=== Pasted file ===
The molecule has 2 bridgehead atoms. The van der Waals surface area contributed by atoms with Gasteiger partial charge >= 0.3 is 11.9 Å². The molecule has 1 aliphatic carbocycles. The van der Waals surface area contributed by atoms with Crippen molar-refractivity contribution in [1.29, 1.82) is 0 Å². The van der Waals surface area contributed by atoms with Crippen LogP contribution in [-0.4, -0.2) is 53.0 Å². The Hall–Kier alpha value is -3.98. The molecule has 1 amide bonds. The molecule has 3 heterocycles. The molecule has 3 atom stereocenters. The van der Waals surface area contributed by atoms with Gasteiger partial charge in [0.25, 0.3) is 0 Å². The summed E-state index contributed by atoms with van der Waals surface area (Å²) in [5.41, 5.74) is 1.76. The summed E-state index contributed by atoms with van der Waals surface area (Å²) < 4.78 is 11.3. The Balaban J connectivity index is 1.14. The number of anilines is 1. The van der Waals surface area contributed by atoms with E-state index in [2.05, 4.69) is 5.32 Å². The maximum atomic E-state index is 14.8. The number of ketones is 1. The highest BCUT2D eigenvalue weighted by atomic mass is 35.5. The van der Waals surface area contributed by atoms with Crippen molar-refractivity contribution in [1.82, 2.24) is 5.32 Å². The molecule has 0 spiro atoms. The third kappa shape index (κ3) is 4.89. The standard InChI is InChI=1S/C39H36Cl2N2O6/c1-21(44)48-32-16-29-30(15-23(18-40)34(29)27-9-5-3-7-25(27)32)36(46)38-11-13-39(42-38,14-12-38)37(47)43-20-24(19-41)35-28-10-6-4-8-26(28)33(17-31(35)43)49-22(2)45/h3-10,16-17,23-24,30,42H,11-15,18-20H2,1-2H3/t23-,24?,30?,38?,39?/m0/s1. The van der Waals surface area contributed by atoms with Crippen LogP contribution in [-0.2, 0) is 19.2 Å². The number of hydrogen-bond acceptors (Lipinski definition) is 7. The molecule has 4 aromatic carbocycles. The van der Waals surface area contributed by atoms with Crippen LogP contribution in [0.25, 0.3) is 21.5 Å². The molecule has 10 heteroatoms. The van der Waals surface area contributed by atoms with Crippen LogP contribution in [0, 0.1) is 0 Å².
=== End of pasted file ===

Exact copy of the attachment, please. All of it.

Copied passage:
The molecule has 2 bridgehead atoms. The van der Waals surface area contributed by atoms with Gasteiger partial charge >= 0.3 is 11.9 Å². The molecule has 1 aliphatic carbocycles. The van der Waals surface area contributed by atoms with Crippen molar-refractivity contribution in [1.29, 1.82) is 0 Å². The van der Waals surface area contributed by atoms with Crippen LogP contribution in [-0.4, -0.2) is 53.0 Å². The Hall–Kier alpha value is -3.98. The molecule has 1 amide bonds. The molecule has 3 heterocycles. The molecule has 3 atom stereocenters. The van der Waals surface area contributed by atoms with Gasteiger partial charge in [0.25, 0.3) is 0 Å². The summed E-state index contributed by atoms with van der Waals surface area (Å²) in [5.41, 5.74) is 1.76. The summed E-state index contributed by atoms with van der Waals surface area (Å²) < 4.78 is 11.3. The Balaban J connectivity index is 1.14. The number of anilines is 1. The van der Waals surface area contributed by atoms with E-state index in [2.05, 4.69) is 5.32 Å². The maximum atomic E-state index is 14.8. The number of ketones is 1. The highest BCUT2D eigenvalue weighted by atomic mass is 35.5. The van der Waals surface area contributed by atoms with Crippen molar-refractivity contribution in [1.82, 2.24) is 5.32 Å². The molecule has 0 spiro atoms. The third kappa shape index (κ3) is 4.89. The standard InChI is InChI=1S/C39H36Cl2N2O6/c1-21(44)48-32-16-29-30(15-23(18-40)34(29)27-9-5-3-7-25(27)32)36(46)38-11-13-39(42-38,14-12-38)37(47)43-20-24(19-41)35-28-10-6-4-8-26(28)33(17-31(35)43)49-22(2)45/h3-10,16-17,23-24,30,42H,11-15,18-20H2,1-2H3/t23-,24?,30?,38?,39?/m0/s1. The van der Waals surface area contributed by atoms with Crippen LogP contribution in [-0.2, 0) is 19.2 Å². The number of hydrogen-bond acceptors (Lipinski definition) is 7. The molecule has 4 aromatic carbocycles. The van der Waals surface area contributed by atoms with Crippen LogP contribution in [0.25, 0.3) is 21.5 Å². The molecule has 10 heteroatoms. The van der Waals surface area contributed by atoms with Crippen LogP contribution in [0, 0.1) is 0 Å².